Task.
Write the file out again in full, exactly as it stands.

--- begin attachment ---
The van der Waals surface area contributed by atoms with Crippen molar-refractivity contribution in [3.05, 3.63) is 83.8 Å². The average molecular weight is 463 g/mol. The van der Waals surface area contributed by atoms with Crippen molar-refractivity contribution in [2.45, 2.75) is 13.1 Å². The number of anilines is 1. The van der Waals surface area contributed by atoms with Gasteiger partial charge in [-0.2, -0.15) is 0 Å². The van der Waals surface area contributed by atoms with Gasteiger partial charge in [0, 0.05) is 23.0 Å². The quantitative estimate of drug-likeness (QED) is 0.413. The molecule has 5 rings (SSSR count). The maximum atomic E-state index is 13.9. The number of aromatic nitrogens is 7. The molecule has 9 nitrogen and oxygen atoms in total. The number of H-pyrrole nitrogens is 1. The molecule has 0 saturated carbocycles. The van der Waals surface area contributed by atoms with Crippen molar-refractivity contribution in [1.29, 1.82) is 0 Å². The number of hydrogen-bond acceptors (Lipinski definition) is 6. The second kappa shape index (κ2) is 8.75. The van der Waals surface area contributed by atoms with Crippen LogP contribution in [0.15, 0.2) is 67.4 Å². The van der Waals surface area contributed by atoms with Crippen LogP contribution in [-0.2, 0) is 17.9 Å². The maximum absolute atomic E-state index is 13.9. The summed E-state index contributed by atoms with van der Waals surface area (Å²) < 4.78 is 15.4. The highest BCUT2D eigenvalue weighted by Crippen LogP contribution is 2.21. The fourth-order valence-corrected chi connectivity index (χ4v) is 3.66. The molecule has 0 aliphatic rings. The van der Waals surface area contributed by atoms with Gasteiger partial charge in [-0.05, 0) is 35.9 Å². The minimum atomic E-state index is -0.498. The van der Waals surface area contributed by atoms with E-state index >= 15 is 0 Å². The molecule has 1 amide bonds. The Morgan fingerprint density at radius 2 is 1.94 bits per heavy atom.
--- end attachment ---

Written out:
The van der Waals surface area contributed by atoms with Crippen molar-refractivity contribution in [3.05, 3.63) is 83.8 Å². The average molecular weight is 463 g/mol. The van der Waals surface area contributed by atoms with Crippen molar-refractivity contribution in [2.45, 2.75) is 13.1 Å². The number of anilines is 1. The van der Waals surface area contributed by atoms with Gasteiger partial charge in [-0.2, -0.15) is 0 Å². The van der Waals surface area contributed by atoms with Gasteiger partial charge in [0, 0.05) is 23.0 Å². The quantitative estimate of drug-likeness (QED) is 0.413. The molecule has 5 rings (SSSR count). The maximum atomic E-state index is 13.9. The number of aromatic nitrogens is 7. The molecule has 9 nitrogen and oxygen atoms in total. The number of H-pyrrole nitrogens is 1. The molecule has 0 saturated carbocycles. The van der Waals surface area contributed by atoms with Crippen molar-refractivity contribution in [1.29, 1.82) is 0 Å². The number of hydrogen-bond acceptors (Lipinski definition) is 6. The second kappa shape index (κ2) is 8.75. The van der Waals surface area contributed by atoms with Crippen LogP contribution in [0.15, 0.2) is 67.4 Å². The van der Waals surface area contributed by atoms with Crippen LogP contribution in [-0.2, 0) is 17.9 Å². The maximum absolute atomic E-state index is 13.9. The summed E-state index contributed by atoms with van der Waals surface area (Å²) < 4.78 is 15.4. The highest BCUT2D eigenvalue weighted by Crippen LogP contribution is 2.21. The fourth-order valence-corrected chi connectivity index (χ4v) is 3.66. The molecule has 0 aliphatic rings. The van der Waals surface area contributed by atoms with Gasteiger partial charge in [-0.05, 0) is 35.9 Å². The minimum atomic E-state index is -0.498. The van der Waals surface area contributed by atoms with E-state index >= 15 is 0 Å². The molecule has 1 amide bonds. The Morgan fingerprint density at radius 2 is 1.94 bits per heavy atom.